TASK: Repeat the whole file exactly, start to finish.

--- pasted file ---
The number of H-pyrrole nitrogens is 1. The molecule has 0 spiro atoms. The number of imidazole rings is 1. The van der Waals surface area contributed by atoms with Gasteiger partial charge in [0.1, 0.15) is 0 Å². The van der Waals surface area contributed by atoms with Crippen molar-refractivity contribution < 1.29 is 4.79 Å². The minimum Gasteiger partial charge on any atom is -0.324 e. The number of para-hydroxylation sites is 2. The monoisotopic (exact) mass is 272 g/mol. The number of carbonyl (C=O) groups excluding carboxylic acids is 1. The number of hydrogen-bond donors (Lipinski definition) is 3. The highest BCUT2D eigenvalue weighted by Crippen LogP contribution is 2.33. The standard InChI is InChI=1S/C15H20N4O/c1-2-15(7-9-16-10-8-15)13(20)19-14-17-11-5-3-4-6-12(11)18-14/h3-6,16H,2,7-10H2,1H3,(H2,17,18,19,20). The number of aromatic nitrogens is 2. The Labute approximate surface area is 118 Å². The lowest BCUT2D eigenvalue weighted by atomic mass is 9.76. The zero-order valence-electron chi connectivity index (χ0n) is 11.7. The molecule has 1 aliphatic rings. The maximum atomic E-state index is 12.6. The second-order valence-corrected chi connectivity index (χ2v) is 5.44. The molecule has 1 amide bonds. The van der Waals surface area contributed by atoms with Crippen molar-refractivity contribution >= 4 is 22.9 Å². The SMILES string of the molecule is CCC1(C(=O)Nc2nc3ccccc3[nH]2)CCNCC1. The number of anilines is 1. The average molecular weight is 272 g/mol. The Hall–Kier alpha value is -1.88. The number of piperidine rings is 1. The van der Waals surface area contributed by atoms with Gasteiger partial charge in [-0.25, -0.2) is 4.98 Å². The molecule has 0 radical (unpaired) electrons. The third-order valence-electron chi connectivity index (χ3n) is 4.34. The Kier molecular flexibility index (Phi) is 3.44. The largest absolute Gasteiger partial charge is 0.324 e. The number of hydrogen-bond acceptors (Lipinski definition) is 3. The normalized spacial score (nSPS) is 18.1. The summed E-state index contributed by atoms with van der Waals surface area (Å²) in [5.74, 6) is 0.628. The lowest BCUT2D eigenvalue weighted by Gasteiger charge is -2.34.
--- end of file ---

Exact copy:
The number of H-pyrrole nitrogens is 1. The molecule has 0 spiro atoms. The number of imidazole rings is 1. The van der Waals surface area contributed by atoms with Gasteiger partial charge in [0.1, 0.15) is 0 Å². The van der Waals surface area contributed by atoms with Crippen molar-refractivity contribution < 1.29 is 4.79 Å². The minimum Gasteiger partial charge on any atom is -0.324 e. The number of para-hydroxylation sites is 2. The monoisotopic (exact) mass is 272 g/mol. The number of carbonyl (C=O) groups excluding carboxylic acids is 1. The number of hydrogen-bond donors (Lipinski definition) is 3. The highest BCUT2D eigenvalue weighted by Crippen LogP contribution is 2.33. The standard InChI is InChI=1S/C15H20N4O/c1-2-15(7-9-16-10-8-15)13(20)19-14-17-11-5-3-4-6-12(11)18-14/h3-6,16H,2,7-10H2,1H3,(H2,17,18,19,20). The number of aromatic nitrogens is 2. The Labute approximate surface area is 118 Å². The lowest BCUT2D eigenvalue weighted by atomic mass is 9.76. The zero-order valence-electron chi connectivity index (χ0n) is 11.7. The molecule has 1 aliphatic rings. The maximum atomic E-state index is 12.6. The second-order valence-corrected chi connectivity index (χ2v) is 5.44. The molecule has 1 amide bonds. The van der Waals surface area contributed by atoms with Crippen molar-refractivity contribution >= 4 is 22.9 Å². The SMILES string of the molecule is CCC1(C(=O)Nc2nc3ccccc3[nH]2)CCNCC1. The number of anilines is 1. The average molecular weight is 272 g/mol. The Hall–Kier alpha value is -1.88. The number of piperidine rings is 1. The van der Waals surface area contributed by atoms with Gasteiger partial charge in [-0.25, -0.2) is 4.98 Å². The molecule has 0 radical (unpaired) electrons. The third-order valence-electron chi connectivity index (χ3n) is 4.34. The Kier molecular flexibility index (Phi) is 3.44. The largest absolute Gasteiger partial charge is 0.324 e. The number of hydrogen-bond acceptors (Lipinski definition) is 3. The normalized spacial score (nSPS) is 18.1. The summed E-state index contributed by atoms with van der Waals surface area (Å²) in [5.74, 6) is 0.628. The lowest BCUT2D eigenvalue weighted by Gasteiger charge is -2.34.